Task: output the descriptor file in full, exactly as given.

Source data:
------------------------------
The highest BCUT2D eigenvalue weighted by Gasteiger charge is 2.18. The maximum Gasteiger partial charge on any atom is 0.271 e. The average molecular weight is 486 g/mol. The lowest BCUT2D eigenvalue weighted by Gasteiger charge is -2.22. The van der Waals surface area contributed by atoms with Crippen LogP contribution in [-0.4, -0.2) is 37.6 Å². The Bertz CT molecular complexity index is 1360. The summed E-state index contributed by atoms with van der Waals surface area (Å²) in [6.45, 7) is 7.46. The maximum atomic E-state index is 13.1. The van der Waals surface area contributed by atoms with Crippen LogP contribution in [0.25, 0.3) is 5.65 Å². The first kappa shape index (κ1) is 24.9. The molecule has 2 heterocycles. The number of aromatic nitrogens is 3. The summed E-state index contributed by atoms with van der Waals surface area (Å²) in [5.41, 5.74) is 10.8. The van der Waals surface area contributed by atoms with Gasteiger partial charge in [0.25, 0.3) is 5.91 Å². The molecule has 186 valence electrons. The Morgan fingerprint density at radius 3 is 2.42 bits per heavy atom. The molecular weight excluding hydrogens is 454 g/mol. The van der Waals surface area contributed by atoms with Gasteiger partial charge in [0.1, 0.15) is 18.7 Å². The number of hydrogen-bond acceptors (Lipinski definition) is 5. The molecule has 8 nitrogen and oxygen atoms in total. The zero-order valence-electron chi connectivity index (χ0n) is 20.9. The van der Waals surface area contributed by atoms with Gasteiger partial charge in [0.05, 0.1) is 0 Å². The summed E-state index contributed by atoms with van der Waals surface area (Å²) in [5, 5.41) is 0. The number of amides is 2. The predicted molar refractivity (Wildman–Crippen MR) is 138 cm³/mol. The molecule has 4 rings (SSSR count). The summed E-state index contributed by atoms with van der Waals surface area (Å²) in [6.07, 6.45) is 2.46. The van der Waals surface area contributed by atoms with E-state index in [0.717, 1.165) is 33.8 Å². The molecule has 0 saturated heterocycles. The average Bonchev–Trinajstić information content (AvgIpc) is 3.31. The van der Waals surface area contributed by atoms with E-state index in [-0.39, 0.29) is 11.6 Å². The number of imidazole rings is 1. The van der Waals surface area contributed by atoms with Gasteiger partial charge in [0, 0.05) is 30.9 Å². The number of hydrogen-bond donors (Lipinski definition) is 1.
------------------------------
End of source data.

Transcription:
The highest BCUT2D eigenvalue weighted by Gasteiger charge is 2.18. The maximum Gasteiger partial charge on any atom is 0.271 e. The average molecular weight is 486 g/mol. The lowest BCUT2D eigenvalue weighted by Gasteiger charge is -2.22. The van der Waals surface area contributed by atoms with Crippen LogP contribution in [-0.4, -0.2) is 37.6 Å². The Bertz CT molecular complexity index is 1360. The summed E-state index contributed by atoms with van der Waals surface area (Å²) in [6.45, 7) is 7.46. The maximum atomic E-state index is 13.1. The van der Waals surface area contributed by atoms with Crippen LogP contribution in [0.25, 0.3) is 5.65 Å². The first kappa shape index (κ1) is 24.9. The molecule has 2 heterocycles. The number of aromatic nitrogens is 3. The summed E-state index contributed by atoms with van der Waals surface area (Å²) in [5.41, 5.74) is 10.8. The van der Waals surface area contributed by atoms with Gasteiger partial charge in [0.25, 0.3) is 5.91 Å². The molecule has 186 valence electrons. The Morgan fingerprint density at radius 3 is 2.42 bits per heavy atom. The molecular weight excluding hydrogens is 454 g/mol. The van der Waals surface area contributed by atoms with Gasteiger partial charge in [0.1, 0.15) is 18.7 Å². The number of hydrogen-bond acceptors (Lipinski definition) is 5. The molecule has 8 nitrogen and oxygen atoms in total. The zero-order valence-electron chi connectivity index (χ0n) is 20.9. The van der Waals surface area contributed by atoms with Gasteiger partial charge in [0.05, 0.1) is 0 Å². The summed E-state index contributed by atoms with van der Waals surface area (Å²) in [5, 5.41) is 0. The number of amides is 2. The predicted molar refractivity (Wildman–Crippen MR) is 138 cm³/mol. The molecule has 4 rings (SSSR count). The summed E-state index contributed by atoms with van der Waals surface area (Å²) in [6.07, 6.45) is 2.46. The van der Waals surface area contributed by atoms with E-state index in [0.717, 1.165) is 33.8 Å². The molecule has 0 saturated heterocycles. The average Bonchev–Trinajstić information content (AvgIpc) is 3.31. The van der Waals surface area contributed by atoms with E-state index in [-0.39, 0.29) is 11.6 Å². The number of imidazole rings is 1. The van der Waals surface area contributed by atoms with Gasteiger partial charge in [0, 0.05) is 30.9 Å². The number of hydrogen-bond donors (Lipinski definition) is 1.